These Days by Leontia Flynn

Published by Jonathan Cape, 8.00

Review by Cameron Self

These Days is the debut collection of poems by 29 year old Northern Irish poet Leontia Flynn -who this week was named as one of the twenty 'Next Generation Poets'.

Like many of the new poets her style is light and conversational which gives the poems a deceptively simple feel.

Her subjects range from memories of childhood, love, her mother and father, student life and urban life.

Some of the poems seem a little too clever and too slight. For example, in the opening poem Naming It she compares a moment of clarity to the difference between an avocado and an aubergine in her friend's 'well-stocked' fridge (?).  Then in Two Crossings - a poem about an Irish Sea crossing she is fluent but the ending is remarkably inconclusive:  'we are half asleep with this rocking as the boat approaches the harbour and home.' 

When her themes are stronger, however, she seems more successful. The two poems about her father Eeps (about his wiring skills) and Mangles are assured - as is the stately and solemn contemplation of time passing These Days  and Pet Deaths  about the loss of her terrier.

However, perhaps the finest poem in the collection is Without Me (no 5). (For some strange reason there are  five poems in the collection entitled Without Me ??) In this she turns a childhood memory of playing frisbee with the 'plastic lid of an old rat poison bin' into a transcendent, Heaney-esque piece which this time delivers a powerful ending:  ' And I would have sworn that our throw and catch had such momentum/ that its rhythm might survive, somehow, without me.'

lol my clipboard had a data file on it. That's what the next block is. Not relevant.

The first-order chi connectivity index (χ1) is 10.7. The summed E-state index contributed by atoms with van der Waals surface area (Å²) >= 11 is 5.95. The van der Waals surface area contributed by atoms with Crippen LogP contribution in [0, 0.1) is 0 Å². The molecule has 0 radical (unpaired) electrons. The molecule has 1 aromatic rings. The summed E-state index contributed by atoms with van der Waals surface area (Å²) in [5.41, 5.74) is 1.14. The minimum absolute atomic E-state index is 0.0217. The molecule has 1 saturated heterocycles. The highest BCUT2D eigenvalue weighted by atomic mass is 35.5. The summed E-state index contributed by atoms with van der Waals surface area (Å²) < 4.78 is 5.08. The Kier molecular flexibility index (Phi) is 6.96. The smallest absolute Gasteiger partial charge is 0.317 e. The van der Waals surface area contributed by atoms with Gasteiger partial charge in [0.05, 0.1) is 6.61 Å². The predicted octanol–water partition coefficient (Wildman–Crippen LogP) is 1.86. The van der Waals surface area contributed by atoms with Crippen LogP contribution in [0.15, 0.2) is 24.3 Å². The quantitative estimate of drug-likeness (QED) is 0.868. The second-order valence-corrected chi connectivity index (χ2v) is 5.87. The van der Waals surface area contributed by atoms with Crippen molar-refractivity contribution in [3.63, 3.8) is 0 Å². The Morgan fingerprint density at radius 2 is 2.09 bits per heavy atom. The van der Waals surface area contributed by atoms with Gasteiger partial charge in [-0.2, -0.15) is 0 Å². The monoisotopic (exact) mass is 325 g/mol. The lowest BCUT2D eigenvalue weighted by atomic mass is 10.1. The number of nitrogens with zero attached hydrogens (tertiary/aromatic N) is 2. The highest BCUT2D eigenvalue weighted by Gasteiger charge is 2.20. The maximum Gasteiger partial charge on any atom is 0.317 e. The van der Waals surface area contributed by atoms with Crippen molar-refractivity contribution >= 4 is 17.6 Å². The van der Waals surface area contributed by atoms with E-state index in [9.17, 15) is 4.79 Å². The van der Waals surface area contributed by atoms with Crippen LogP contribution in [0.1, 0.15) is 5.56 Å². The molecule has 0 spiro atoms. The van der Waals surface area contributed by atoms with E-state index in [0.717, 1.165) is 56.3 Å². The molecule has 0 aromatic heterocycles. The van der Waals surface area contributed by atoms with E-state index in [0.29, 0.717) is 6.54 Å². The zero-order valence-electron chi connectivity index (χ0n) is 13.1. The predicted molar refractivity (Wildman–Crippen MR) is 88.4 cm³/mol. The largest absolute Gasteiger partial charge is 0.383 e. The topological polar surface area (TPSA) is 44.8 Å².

Throughout the collection there are also echoes of Philip Larkin. In The Second Mrs De Winter she contemplates the 'falafel-cooking' previous occupant of her flat which is reminiscent of Mr Bleaney. There is  even a  nod to Christopher Marlowe in Come Live With Me.

Although Flynn uses very little rhyme and few traditional stanzas, it's nice to see her sneak in an accomplished sestina (26) towards the end of the collection.

Surefooted, if a little inconsequential, Leontia Flynn is certainly one to keep an eye on for the future.  

 7/10

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